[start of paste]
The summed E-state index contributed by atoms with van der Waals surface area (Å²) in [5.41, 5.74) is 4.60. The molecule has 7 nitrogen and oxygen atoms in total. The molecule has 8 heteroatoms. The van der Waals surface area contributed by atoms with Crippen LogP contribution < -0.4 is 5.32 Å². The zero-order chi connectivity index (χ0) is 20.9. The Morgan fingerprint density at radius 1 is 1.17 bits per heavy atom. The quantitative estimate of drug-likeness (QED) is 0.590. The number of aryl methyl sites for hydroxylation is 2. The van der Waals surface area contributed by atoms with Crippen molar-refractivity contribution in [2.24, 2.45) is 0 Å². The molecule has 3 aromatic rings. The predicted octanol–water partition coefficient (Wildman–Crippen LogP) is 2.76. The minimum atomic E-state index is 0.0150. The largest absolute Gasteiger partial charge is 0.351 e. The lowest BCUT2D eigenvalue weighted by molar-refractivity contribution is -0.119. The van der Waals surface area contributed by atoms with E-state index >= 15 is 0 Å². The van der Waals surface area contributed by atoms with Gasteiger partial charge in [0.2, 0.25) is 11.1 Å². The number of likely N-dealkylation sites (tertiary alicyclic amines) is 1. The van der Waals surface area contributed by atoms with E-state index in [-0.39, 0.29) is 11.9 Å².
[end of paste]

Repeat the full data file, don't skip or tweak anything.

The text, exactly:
The summed E-state index contributed by atoms with van der Waals surface area (Å²) in [5.41, 5.74) is 4.60. The molecule has 7 nitrogen and oxygen atoms in total. The molecule has 8 heteroatoms. The van der Waals surface area contributed by atoms with Crippen LogP contribution < -0.4 is 5.32 Å². The zero-order chi connectivity index (χ0) is 20.9. The Morgan fingerprint density at radius 1 is 1.17 bits per heavy atom. The quantitative estimate of drug-likeness (QED) is 0.590. The number of aryl methyl sites for hydroxylation is 2. The van der Waals surface area contributed by atoms with Crippen molar-refractivity contribution in [2.24, 2.45) is 0 Å². The molecule has 3 aromatic rings. The predicted octanol–water partition coefficient (Wildman–Crippen LogP) is 2.76. The minimum atomic E-state index is 0.0150. The largest absolute Gasteiger partial charge is 0.351 e. The lowest BCUT2D eigenvalue weighted by molar-refractivity contribution is -0.119. The van der Waals surface area contributed by atoms with E-state index >= 15 is 0 Å². The van der Waals surface area contributed by atoms with Gasteiger partial charge in [0.2, 0.25) is 11.1 Å². The number of likely N-dealkylation sites (tertiary alicyclic amines) is 1. The van der Waals surface area contributed by atoms with E-state index in [-0.39, 0.29) is 11.9 Å².